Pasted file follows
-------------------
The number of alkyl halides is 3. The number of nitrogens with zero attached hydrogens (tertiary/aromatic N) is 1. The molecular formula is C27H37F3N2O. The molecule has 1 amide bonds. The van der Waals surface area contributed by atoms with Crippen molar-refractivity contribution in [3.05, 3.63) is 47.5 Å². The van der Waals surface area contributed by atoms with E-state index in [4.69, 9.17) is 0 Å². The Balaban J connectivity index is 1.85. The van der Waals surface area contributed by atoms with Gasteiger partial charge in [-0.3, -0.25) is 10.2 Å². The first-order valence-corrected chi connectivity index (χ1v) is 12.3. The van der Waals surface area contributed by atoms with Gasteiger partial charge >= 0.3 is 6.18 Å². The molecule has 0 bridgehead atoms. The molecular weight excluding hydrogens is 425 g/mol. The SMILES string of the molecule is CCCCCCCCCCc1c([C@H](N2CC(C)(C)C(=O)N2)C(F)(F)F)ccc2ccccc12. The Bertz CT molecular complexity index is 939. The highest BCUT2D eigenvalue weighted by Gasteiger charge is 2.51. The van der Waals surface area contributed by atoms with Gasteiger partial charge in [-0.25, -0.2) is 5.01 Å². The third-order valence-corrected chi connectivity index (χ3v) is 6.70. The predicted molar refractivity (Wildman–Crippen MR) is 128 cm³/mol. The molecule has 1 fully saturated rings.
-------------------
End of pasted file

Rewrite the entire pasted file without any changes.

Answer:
The number of alkyl halides is 3. The number of nitrogens with zero attached hydrogens (tertiary/aromatic N) is 1. The molecular formula is C27H37F3N2O. The molecule has 1 amide bonds. The van der Waals surface area contributed by atoms with Crippen molar-refractivity contribution in [3.05, 3.63) is 47.5 Å². The van der Waals surface area contributed by atoms with E-state index in [4.69, 9.17) is 0 Å². The Balaban J connectivity index is 1.85. The van der Waals surface area contributed by atoms with Gasteiger partial charge in [-0.3, -0.25) is 10.2 Å². The first-order valence-corrected chi connectivity index (χ1v) is 12.3. The van der Waals surface area contributed by atoms with Gasteiger partial charge >= 0.3 is 6.18 Å². The molecule has 0 bridgehead atoms. The molecular weight excluding hydrogens is 425 g/mol. The SMILES string of the molecule is CCCCCCCCCCc1c([C@H](N2CC(C)(C)C(=O)N2)C(F)(F)F)ccc2ccccc12. The Bertz CT molecular complexity index is 939. The highest BCUT2D eigenvalue weighted by Gasteiger charge is 2.51. The van der Waals surface area contributed by atoms with Gasteiger partial charge in [-0.25, -0.2) is 5.01 Å². The third-order valence-corrected chi connectivity index (χ3v) is 6.70. The predicted molar refractivity (Wildman–Crippen MR) is 128 cm³/mol. The molecule has 1 fully saturated rings.